Equifax Hit With Suit on False Credit Report Items – And What You Can Do To Protect Your Credit
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Your credit score is the key to everything from getting the best points-earning credit cards to securing a loan for a home mortgage, so it’s imperative that you not only monitor it to make sure it is healthy, but that you also go over it in detail to make sure the information on it is accurate – which is not the case for 1 in 5 Americans according to the FTC.
Luckily, you can check annualcreditreport.com or go to each reporting agencies website (experian.com, transunion.com, equifax.com) and dispute incorrect information, though that process can be long and frustrating, as one Oregon woman found out.
Julie Miller first noticed errors on her Experian credit report in 2009 when she tried to take out a loan from a bank. The errors included an incorrect Social Security number, incorrect identifying information, a wrong birthdate and false negative information including collections account.
Miller started disputing the inaccuracies immediately and contacted Equifax eight different times, filling in the same information over and over again in the forms that the agency sent her. When she was denied another loan and contacted Equifax again, the agency told her that her information had gotten mixed up with another person’s and that she needed to contact the creditors directly to sort things out.
Miller was fed up and took her complaints to court, where a jury just awarded her an $18.6 million settlement for her troubles. The reason Miller sued Equifax in particular is because the other credit reporting agencies also had incorrect information but fixed it while the banks she was applying for loans from used Equifax, who outsources their credit repair requests to a company overseas, drawing out the process even longer. This isn’t the first time Equifax has been taken to court over reporting errors. Back in 2007, a Florida woman won $2.7 million in damages in a similar situation where the agency had mixed up the facts on her report with those of a woman with a similar name.
Though the decision in Miller’s case is likely to get appealed and the award lowered, this is still a big victory for consumers since the credit agencies are going to have to start listening more carefully when individuals contact them about irregularities on their credit report and hopefully streamline their methods for correcting errors.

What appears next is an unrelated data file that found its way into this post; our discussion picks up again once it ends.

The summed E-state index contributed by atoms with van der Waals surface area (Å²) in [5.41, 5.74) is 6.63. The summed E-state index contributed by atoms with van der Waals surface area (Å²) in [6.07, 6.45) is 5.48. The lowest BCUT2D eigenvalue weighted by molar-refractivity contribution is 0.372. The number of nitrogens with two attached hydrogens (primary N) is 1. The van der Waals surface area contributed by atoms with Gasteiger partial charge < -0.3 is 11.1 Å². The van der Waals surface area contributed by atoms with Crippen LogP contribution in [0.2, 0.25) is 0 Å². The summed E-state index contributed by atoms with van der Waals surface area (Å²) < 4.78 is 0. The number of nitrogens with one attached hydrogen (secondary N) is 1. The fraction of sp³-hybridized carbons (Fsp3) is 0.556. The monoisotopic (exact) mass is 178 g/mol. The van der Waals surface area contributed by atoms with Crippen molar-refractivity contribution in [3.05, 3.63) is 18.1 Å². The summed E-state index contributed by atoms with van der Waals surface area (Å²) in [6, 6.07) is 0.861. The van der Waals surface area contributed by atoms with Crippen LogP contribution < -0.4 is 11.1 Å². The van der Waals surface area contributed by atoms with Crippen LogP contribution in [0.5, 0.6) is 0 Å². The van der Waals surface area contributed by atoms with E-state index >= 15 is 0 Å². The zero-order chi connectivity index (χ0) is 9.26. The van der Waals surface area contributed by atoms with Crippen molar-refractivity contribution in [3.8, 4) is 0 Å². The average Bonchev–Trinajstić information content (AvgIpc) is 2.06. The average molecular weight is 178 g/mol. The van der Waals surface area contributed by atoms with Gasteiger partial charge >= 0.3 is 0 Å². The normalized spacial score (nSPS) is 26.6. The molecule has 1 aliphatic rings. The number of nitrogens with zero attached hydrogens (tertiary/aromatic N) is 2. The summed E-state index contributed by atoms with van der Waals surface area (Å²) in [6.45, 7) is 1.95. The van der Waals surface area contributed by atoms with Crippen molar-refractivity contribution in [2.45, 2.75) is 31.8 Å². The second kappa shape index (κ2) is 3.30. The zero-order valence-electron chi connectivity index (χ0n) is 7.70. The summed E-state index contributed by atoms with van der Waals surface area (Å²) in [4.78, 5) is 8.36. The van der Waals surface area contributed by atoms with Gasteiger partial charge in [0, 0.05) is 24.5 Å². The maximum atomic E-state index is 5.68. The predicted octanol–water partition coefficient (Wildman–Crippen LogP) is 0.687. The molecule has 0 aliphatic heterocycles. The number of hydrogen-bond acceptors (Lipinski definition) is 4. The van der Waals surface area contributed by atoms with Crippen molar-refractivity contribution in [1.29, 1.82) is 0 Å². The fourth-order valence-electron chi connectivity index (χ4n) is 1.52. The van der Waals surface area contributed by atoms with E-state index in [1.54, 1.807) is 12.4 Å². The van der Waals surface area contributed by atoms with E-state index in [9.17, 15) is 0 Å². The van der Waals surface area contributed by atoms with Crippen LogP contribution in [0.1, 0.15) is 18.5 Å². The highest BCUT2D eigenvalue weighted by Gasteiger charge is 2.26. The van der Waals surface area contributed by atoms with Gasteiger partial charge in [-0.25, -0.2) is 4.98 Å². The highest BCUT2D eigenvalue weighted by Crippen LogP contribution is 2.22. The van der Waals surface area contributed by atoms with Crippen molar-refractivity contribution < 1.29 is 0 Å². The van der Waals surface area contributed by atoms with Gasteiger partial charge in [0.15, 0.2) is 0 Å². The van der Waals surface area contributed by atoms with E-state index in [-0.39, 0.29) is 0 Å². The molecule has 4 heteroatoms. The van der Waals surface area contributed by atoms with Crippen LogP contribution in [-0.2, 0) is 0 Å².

If you notice errors on your credit report, here is what you should do:
1. Request a free copy of your credit report from the agency with errors and go over it in detail.
2. Contact the agency and ask to dispute the incorrect information and prepare any supporting documentation for each error you find.
3. Follow up and make sure the agency has contacted the source of the disputed information and that they have heard back from that source in a timely manner.
4. You can consider contacting the creditor or lender directly if you are a victim of identity theft or fraud, disputing their information and asking them to report the verified information back to the credit reporting agency.
5. Contact the other credit reporting agencies. Although when one agency fixes its report the other two usually follow suit quickly, that’s not always the case, so just to be sure, call them and inform them of your situation so they can fix their reports promptly.
6. Verify that the mistakes have been corrected. Credit agencies have 30 days (or 45 if your dispute is based on your annual free credit report) to investigate your claims and come to a conclusion. If your dispute has been resolved, you can then request that the agency notifies anyone who received your credit report with the incorrect information in the past six months (2 years if it’s an employer) along with notification that corrections have been made.
7. If you still cannot resolve your dispute, you can report it to a consumer reporting agency (there’s a full list here) who can take up your case and make sure that credit reporting agencies include a statement about the dispute on your credit report as long as the dispute is still active.
Here are the pages for each of the three major credit reporting agencies where you can find out how to contact them and dispute items on your credit report:
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